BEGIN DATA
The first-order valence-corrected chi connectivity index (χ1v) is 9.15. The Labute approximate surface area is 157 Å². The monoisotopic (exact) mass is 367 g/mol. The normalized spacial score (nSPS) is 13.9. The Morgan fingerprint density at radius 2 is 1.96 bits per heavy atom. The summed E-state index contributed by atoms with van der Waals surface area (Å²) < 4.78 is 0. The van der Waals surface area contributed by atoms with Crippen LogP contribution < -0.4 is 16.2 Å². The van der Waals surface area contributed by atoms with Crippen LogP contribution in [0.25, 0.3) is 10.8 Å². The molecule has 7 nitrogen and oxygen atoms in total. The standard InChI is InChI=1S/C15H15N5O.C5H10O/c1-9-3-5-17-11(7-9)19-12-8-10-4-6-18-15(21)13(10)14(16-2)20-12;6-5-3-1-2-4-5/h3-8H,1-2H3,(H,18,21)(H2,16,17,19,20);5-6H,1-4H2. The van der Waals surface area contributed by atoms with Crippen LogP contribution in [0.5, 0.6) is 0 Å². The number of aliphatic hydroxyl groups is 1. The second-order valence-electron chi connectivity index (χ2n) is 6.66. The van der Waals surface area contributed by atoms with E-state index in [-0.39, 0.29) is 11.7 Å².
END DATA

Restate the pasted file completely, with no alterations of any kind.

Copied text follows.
The first-order valence-corrected chi connectivity index (χ1v) is 9.15. The Labute approximate surface area is 157 Å². The monoisotopic (exact) mass is 367 g/mol. The normalized spacial score (nSPS) is 13.9. The Morgan fingerprint density at radius 2 is 1.96 bits per heavy atom. The summed E-state index contributed by atoms with van der Waals surface area (Å²) < 4.78 is 0. The van der Waals surface area contributed by atoms with Crippen LogP contribution < -0.4 is 16.2 Å². The van der Waals surface area contributed by atoms with Crippen LogP contribution in [0.25, 0.3) is 10.8 Å². The molecule has 7 nitrogen and oxygen atoms in total. The standard InChI is InChI=1S/C15H15N5O.C5H10O/c1-9-3-5-17-11(7-9)19-12-8-10-4-6-18-15(21)13(10)14(16-2)20-12;6-5-3-1-2-4-5/h3-8H,1-2H3,(H,18,21)(H2,16,17,19,20);5-6H,1-4H2. The van der Waals surface area contributed by atoms with Crippen LogP contribution in [0.5, 0.6) is 0 Å². The number of aliphatic hydroxyl groups is 1. The second-order valence-electron chi connectivity index (χ2n) is 6.66. The van der Waals surface area contributed by atoms with E-state index in [-0.39, 0.29) is 11.7 Å².